Flaherty, Alice W.
Publisher:
Mariner Books
Author:
Flaherty, Alice Weaver
Location:
Boston
Subject:
Neuropsychology
Subject:
Composition & Creative Writing - General
Subject:
Reference/Writing
Copyright:
Edition Description:
Trade Paper
Publication Date:
January 2005
Binding:
TRADE PAPER
Grade Level:
General/trade
Language:
English
Illustrations:
9 b/w illustrations
Pages:
320
Dimensions:
8.34x5.50x.77 in. .70 lbs.

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Related Subjects


Health and Self-Help » Psychology » General
Reference » Writing » General

The Midnight Disease: The Drive to Write, Writer's Block, and the Creative Brain New Trade Paper
0 stars - 0 reviews
$15.95 In Stock
Product details 320 pages Mariner Books - English 9780618485413 Reviews:
"Publishers Weekly Review" by , Flaherty (The Massachusetts General Handbook of Neurology) mixes memoir, meditation, compendium and scholarly reportage in an odd but absorbing look at the neurological basis of writing and its pathologies. Like Oliver Sacks, Flaherty has her own story to tell a postpartum episode involving hypergraphia and depression that eventually hospitalized her. But what holds this great variety of material together is not the medical authority of a doctor, the personal authority of the patient or even the technical authority of the writer, but the author's deep ambivalence about the proper approach to her subject. Where Sacks uses his stylistic gifts to transform illness into literature, Flaherty wrestles openly with the problem of equating them, putting her own identity as a scientist and as a writer on the line as she explores the possibility of describing writing in medical terms. She details the physiological sources of the impulse to write, and of the creative drive, metaphorical construction and the various modes of stalled or evaded productivity called block. She also includes accounts of what it feels like to write (or fail to write) by Coleridge and Joan Didion as well as by aphasiacs and psychotics. But while science may help one to understand or create literature, "it may not fairly tell you that you should." To a student of literature, Flaherty's struggle between scientific rationalism and literary exuberance is familiar romantic territory. What's moving about this book is how deeply unresolved, in an age of mood pills and weblogs, that old schism remains. Writers will delight in the way information and lore are interspersed; scientists are more likely to be divided. Publishers Weekly (Copyright Reed Business Information, Inc.)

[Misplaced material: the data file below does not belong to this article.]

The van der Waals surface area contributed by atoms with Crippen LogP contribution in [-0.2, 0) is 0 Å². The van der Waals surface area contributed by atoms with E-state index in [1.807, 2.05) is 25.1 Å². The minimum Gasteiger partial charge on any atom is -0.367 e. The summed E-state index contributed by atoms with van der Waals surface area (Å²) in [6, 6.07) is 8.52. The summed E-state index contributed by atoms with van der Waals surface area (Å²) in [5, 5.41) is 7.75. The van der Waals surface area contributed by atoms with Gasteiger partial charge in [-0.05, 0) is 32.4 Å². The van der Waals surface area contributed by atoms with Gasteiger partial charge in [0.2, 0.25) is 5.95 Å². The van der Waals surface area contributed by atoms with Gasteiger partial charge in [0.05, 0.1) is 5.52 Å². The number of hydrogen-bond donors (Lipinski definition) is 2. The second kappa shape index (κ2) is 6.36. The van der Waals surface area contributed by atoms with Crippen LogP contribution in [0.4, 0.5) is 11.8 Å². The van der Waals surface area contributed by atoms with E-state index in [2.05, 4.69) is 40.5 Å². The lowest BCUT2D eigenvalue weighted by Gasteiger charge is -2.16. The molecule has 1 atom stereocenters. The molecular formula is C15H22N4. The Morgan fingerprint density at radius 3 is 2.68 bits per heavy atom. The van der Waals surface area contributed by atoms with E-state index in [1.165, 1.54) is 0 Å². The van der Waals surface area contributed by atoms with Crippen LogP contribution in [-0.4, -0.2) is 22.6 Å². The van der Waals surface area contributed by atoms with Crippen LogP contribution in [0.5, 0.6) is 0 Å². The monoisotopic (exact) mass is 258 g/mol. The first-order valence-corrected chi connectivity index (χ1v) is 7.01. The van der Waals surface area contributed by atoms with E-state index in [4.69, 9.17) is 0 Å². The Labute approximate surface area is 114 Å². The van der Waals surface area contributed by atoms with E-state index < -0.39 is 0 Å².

"Review" by , "Simplistic notions like the one that says creativity is a function of the right side of the brain go out the window, to be replaced by complex, yet entirely plausible, correlations between brain states and creative acts."
"Review" by , "[Flaherty] is the real thing...and her writing magically transforms her own tragedies into something strange and whimsical almost, almost funny."
"Review" by , "The Midnight Disease remains a signal achievement, providing remarkable dividends for readers interested in the human brain and artistic creativity."
"Review" by , "This is interesting, heated stuff."
"Synopsis" by ,
Why is it that some writers struggle for months to come up with the perfect sentence or phrase while others, hunched over a keyboard deep into the night, seem unable to stop writing? In The Midnight Disease, neurologist Alice W. Flaherty explores the mysteries of literary creativity: the drive to write, what sparks it, and what extinguishes it. She draws on intriguing examples from medical case studies and from the lives of writers, from Franz Kafka to Anne Lamott, from Sylvia Plath to Stephen King. Flaherty, who herself has grappled with episodes of compulsive writing and block, also offers a compelling personal account of her own experiences with these conditions.
"Synopsis" by , Neurologist Flaherty explores the drive to write, what sparks it, and what extinguishes it. She offers a brave and compelling account of the role of emotion and the ways in which neurological and mood disorders can lead to meager--or prodigious--creative output.